Health Workforce Development

Health Workforce training with model baby

Crucial for efforts to provide universal health coverage is the strengthening of the existing health workforce – maximizing the talents that are currently available and building mechanisms to ensure that productivity, performance, and engagement will continue to improve as these resources grow and evolve.  In order to obtain desired results, it is necessary to both explore and develop the evidence to enhance our understanding of the factors that influence health worker outputs and clinical outcomes.  This is accomplished through innovative research that is then used to develop practical tools and guidance that is applied to analyze and strengthen health workforce planning, management, and development.  Applying improvement approaches to engage health workers in providing quality care and to empower teams to deliver better services to more users is an integral part of systems strengthening. 

In many countries the performance of health workers is constrained by factors such as regular stock-out of medicines, shortage of supplies, high levels of staff turnover, unclear job expectations, and limited feedback and supervision. Growing evidence suggests that improving the productivity and engagement of health workers and addressing performance factors within the health workforce contribute to improved care outcomes.  Improvement methods can help to:

  • Clarify roles and expectations, assess work distribution and rationalize tasks among team members, and introduce measurement of performance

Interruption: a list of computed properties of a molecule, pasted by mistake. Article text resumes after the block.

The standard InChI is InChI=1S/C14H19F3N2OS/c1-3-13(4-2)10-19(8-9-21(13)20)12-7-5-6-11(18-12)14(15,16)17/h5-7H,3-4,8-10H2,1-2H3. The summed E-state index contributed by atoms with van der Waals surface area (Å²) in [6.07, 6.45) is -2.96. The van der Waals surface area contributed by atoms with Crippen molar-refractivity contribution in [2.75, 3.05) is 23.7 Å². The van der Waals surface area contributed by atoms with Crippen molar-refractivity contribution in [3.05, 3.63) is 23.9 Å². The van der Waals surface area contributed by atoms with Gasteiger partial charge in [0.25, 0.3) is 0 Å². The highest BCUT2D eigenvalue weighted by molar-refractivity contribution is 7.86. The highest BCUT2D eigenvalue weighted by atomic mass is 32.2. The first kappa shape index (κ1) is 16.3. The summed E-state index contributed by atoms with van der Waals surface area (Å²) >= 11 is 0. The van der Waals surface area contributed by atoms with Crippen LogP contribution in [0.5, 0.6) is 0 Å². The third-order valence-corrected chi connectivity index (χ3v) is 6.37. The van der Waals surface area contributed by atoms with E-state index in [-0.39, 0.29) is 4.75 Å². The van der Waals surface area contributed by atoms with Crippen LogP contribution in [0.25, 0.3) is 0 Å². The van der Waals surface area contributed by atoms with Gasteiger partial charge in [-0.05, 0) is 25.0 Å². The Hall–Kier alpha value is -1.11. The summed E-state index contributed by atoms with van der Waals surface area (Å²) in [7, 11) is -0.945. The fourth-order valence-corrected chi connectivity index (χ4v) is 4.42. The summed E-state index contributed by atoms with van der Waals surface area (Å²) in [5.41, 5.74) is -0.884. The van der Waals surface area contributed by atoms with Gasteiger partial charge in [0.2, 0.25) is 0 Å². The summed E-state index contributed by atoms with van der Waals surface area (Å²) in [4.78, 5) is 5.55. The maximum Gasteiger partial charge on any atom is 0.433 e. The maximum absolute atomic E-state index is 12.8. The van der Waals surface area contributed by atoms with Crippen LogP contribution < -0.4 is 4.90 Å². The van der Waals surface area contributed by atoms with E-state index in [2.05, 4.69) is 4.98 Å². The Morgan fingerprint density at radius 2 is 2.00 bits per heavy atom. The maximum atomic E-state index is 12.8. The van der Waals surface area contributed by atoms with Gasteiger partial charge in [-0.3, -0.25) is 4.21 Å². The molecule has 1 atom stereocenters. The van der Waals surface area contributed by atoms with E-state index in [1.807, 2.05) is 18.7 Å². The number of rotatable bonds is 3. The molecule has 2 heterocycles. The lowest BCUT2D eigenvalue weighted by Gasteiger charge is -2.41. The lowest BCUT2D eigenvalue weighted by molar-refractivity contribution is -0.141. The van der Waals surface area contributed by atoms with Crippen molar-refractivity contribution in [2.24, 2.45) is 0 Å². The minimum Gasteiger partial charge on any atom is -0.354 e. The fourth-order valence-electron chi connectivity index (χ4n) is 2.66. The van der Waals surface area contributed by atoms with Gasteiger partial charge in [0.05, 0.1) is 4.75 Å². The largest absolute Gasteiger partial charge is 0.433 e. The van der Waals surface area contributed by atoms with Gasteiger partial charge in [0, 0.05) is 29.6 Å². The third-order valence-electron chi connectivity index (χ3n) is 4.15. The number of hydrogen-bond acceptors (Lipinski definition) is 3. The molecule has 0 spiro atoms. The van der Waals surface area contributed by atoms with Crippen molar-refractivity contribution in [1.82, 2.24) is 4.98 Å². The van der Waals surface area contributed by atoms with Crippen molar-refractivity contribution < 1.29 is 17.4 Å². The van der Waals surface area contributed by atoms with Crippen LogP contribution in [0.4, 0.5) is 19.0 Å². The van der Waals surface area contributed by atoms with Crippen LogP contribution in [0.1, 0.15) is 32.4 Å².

• Develop and test incentives, rewards and consequences that reinforce strong performance and discourage poor performance, from verbal recognition to career path and bonus mechanisms
  • Strengthen performance feedback mechanisms among members of the care delivery team, supervisors, and community members
  • Enhance the work environment, including both the physical environment (including safety and the availability of supplies) and the non-physical environment (including management practices that build confidence and security, mechanisms for coordination and communication, and protection from violence or harassment), to enable health workers to perform at their best
  • Build the competencies needed to implement tasks and perform at expected levels

 

A health worker's perspective on improving PMTCT services through a community-based system in Mozambique

Percina Paulo Mathe

Maternal and Child Health Nurse, Licilo Health Post/Mozambique

The following blog is written by Percina Paulo Mathe, a health worker in Mozambique,and was originally published in January. ASSIST is highlighting Percina's story as as part of World Health Worker Week (April 6-10). The original Portuguese entry is below the English translation.